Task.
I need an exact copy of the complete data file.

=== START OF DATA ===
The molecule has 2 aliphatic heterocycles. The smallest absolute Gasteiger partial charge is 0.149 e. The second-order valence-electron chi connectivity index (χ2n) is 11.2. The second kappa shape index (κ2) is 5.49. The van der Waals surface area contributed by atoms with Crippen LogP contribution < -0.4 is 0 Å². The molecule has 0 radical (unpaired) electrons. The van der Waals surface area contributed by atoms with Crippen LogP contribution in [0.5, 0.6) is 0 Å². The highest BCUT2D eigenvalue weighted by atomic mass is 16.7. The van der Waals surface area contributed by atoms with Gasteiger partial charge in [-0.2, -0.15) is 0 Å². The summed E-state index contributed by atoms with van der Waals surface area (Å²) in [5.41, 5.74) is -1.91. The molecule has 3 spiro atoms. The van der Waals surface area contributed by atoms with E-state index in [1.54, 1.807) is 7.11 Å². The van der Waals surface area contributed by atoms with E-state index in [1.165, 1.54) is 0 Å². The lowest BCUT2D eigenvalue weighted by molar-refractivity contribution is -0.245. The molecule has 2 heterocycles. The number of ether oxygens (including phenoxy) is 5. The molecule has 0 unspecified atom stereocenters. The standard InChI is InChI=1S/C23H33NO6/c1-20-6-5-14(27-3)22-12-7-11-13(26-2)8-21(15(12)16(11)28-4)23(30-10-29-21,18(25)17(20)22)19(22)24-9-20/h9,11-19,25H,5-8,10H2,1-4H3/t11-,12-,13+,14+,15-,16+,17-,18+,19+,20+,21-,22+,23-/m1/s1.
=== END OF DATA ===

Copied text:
The molecule has 2 aliphatic heterocycles. The smallest absolute Gasteiger partial charge is 0.149 e. The second-order valence-electron chi connectivity index (χ2n) is 11.2. The second kappa shape index (κ2) is 5.49. The van der Waals surface area contributed by atoms with Crippen LogP contribution < -0.4 is 0 Å². The molecule has 0 radical (unpaired) electrons. The van der Waals surface area contributed by atoms with Crippen LogP contribution in [0.5, 0.6) is 0 Å². The highest BCUT2D eigenvalue weighted by atomic mass is 16.7. The van der Waals surface area contributed by atoms with Gasteiger partial charge in [-0.2, -0.15) is 0 Å². The summed E-state index contributed by atoms with van der Waals surface area (Å²) in [5.41, 5.74) is -1.91. The molecule has 3 spiro atoms. The van der Waals surface area contributed by atoms with E-state index in [1.54, 1.807) is 7.11 Å². The van der Waals surface area contributed by atoms with E-state index in [1.165, 1.54) is 0 Å². The lowest BCUT2D eigenvalue weighted by molar-refractivity contribution is -0.245. The molecule has 2 heterocycles. The number of ether oxygens (including phenoxy) is 5. The molecule has 0 unspecified atom stereocenters. The standard InChI is InChI=1S/C23H33NO6/c1-20-6-5-14(27-3)22-12-7-11-13(26-2)8-21(15(12)16(11)28-4)23(30-10-29-21,18(25)17(20)22)19(22)24-9-20/h9,11-19,25H,5-8,10H2,1-4H3/t11-,12-,13+,14+,15-,16+,17-,18+,19+,20+,21-,22+,23-/m1/s1.